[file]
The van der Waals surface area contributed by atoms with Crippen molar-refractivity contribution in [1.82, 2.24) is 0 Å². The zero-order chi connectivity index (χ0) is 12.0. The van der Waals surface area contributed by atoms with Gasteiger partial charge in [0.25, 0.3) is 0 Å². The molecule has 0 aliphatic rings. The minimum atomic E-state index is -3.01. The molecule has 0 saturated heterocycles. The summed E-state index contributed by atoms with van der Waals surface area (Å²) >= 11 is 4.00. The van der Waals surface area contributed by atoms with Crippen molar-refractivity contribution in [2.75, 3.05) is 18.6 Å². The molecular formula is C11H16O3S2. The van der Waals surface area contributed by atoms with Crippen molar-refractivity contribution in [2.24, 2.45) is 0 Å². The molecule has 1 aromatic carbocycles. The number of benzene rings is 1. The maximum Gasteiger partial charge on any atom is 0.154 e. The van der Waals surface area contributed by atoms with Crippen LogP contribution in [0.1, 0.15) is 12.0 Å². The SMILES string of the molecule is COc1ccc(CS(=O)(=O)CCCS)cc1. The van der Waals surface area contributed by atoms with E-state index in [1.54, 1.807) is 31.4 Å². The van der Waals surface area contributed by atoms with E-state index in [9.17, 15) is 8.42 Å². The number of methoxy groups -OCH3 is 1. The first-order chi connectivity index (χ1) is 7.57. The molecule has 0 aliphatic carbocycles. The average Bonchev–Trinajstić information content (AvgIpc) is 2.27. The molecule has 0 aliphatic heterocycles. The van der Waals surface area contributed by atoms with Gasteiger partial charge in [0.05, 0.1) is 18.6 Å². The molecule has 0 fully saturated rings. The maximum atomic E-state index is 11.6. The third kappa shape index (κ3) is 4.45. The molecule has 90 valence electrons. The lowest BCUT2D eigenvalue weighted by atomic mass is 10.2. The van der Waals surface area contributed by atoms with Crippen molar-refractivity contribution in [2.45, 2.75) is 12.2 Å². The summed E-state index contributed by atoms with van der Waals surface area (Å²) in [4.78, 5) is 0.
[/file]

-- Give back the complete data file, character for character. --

The van der Waals surface area contributed by atoms with Crippen molar-refractivity contribution in [1.82, 2.24) is 0 Å². The zero-order chi connectivity index (χ0) is 12.0. The van der Waals surface area contributed by atoms with Gasteiger partial charge in [0.25, 0.3) is 0 Å². The molecule has 0 aliphatic rings. The minimum atomic E-state index is -3.01. The molecule has 0 saturated heterocycles. The summed E-state index contributed by atoms with van der Waals surface area (Å²) >= 11 is 4.00. The van der Waals surface area contributed by atoms with Crippen molar-refractivity contribution in [2.75, 3.05) is 18.6 Å². The molecular formula is C11H16O3S2. The van der Waals surface area contributed by atoms with Crippen molar-refractivity contribution in [2.24, 2.45) is 0 Å². The molecule has 1 aromatic carbocycles. The number of benzene rings is 1. The maximum Gasteiger partial charge on any atom is 0.154 e. The van der Waals surface area contributed by atoms with Crippen LogP contribution in [0.1, 0.15) is 12.0 Å². The SMILES string of the molecule is COc1ccc(CS(=O)(=O)CCCS)cc1. The van der Waals surface area contributed by atoms with E-state index in [1.54, 1.807) is 31.4 Å². The van der Waals surface area contributed by atoms with E-state index in [9.17, 15) is 8.42 Å². The number of methoxy groups -OCH3 is 1. The first-order chi connectivity index (χ1) is 7.57. The molecule has 0 aliphatic carbocycles. The average Bonchev–Trinajstić information content (AvgIpc) is 2.27. The molecule has 0 aliphatic heterocycles. The van der Waals surface area contributed by atoms with Gasteiger partial charge in [0.05, 0.1) is 18.6 Å². The molecule has 0 fully saturated rings. The maximum atomic E-state index is 11.6. The third kappa shape index (κ3) is 4.45. The molecule has 90 valence electrons. The lowest BCUT2D eigenvalue weighted by atomic mass is 10.2. The van der Waals surface area contributed by atoms with Crippen molar-refractivity contribution in [2.45, 2.75) is 12.2 Å². The summed E-state index contributed by atoms with van der Waals surface area (Å²) in [4.78, 5) is 0.